A better direction might be to narrow the focus of the firm’s market. Instead of being a generalist that can handle every aspect of a business, a company might focus on one aspect.
A marketing consulting firm, for example, might focus on “start-up” companies only.
Q: In general, a consultant can grow revenues by scaling fees, volume, or both. Firms that attempt to add additional lines of services may face the line extension problems you describe in your book on positioning. Are these problems as dangerous for a services firm as a major product brand? If a firm is determined to diversify, is there a way to do that without harming their position?
What is the strongest position any brand can own? It’s leadership.
Heinz in ketchup. Hertz in rent-a-cars. Hellmann’s in mayonnaise.
Before a company even considers a line extension, it should try to dominate its existing market. That’s the best protection an existing company can own.
Look at the advertising business I grew up with. Back in the Mad Men days, the leading advertising agencies were Doyle Dane Bernbach, McCann Erickson, Ogilvy & Mather and many others.
Today, those leading agencies are still in business. It’s the smaller agencies that are gone. Nothing protects the future like leadership.
Q: Are there common mistakes a professional services firm should be aware of as they develop their positioning?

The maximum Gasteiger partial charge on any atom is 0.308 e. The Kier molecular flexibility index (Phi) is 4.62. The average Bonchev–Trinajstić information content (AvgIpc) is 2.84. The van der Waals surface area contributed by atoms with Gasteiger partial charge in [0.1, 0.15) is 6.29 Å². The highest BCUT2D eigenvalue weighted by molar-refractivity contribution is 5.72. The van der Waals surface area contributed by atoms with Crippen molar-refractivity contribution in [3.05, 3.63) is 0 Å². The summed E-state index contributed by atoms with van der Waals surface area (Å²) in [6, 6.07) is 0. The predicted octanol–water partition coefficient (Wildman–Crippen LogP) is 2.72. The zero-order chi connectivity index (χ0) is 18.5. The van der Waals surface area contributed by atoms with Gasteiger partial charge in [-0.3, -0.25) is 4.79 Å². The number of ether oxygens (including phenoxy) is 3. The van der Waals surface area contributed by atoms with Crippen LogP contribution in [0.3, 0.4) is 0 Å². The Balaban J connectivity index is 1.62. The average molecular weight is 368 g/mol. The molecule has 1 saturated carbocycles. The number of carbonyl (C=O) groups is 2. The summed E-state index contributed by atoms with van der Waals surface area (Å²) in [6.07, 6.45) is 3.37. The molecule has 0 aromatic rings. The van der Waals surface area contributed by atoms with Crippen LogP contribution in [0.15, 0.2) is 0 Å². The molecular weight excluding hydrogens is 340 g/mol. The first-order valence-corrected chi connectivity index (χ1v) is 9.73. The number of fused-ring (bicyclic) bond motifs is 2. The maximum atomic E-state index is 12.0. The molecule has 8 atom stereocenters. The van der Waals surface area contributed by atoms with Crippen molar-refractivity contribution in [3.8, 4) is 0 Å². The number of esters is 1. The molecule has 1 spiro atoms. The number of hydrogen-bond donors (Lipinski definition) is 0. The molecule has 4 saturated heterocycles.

Positioning is not about you. Positioning is about the minds of your prospects.
Every company should start a strategy session by asking themselves, What do we own in the minds of our prospects? And what do our competitors own?
Then decide what position the professional services firm can own in the mind? And typically this requires changes in the firm itself.
Years ago, Jack Trout and I wrote a series of “positioning” articles for Advertising Age, the leading marketing publication. As a result, we received many letters from advertising agencies around the world, complimenting us.
At the time, there thousands of advertising agencies in America, but very few of them had global offices.
So rather than try to compete against American agencies, I wanted to use our positioning contacts to build a global chain of agencies. In other words, franchise the “positioning” concept.
Q: Are there any patterns that you see successful services firms following in their positioning?
The most successful firms tend to be the ones that can generate favorable publicity. What you say about yourself is mostly a waste of time. What others say about you, however, is usually believed by most prospects.
Look at the advertising used by producers of motion pictures and Broadway plays. They are devoid of traditional “marketing” copy. All the quotes are taken from media reviews of the movies and plays.
A professional services firm should do the same. Generate favorable publicity in the media and then use media quotes in their marketing material.
You can learn more about Al Ries at http://ries.com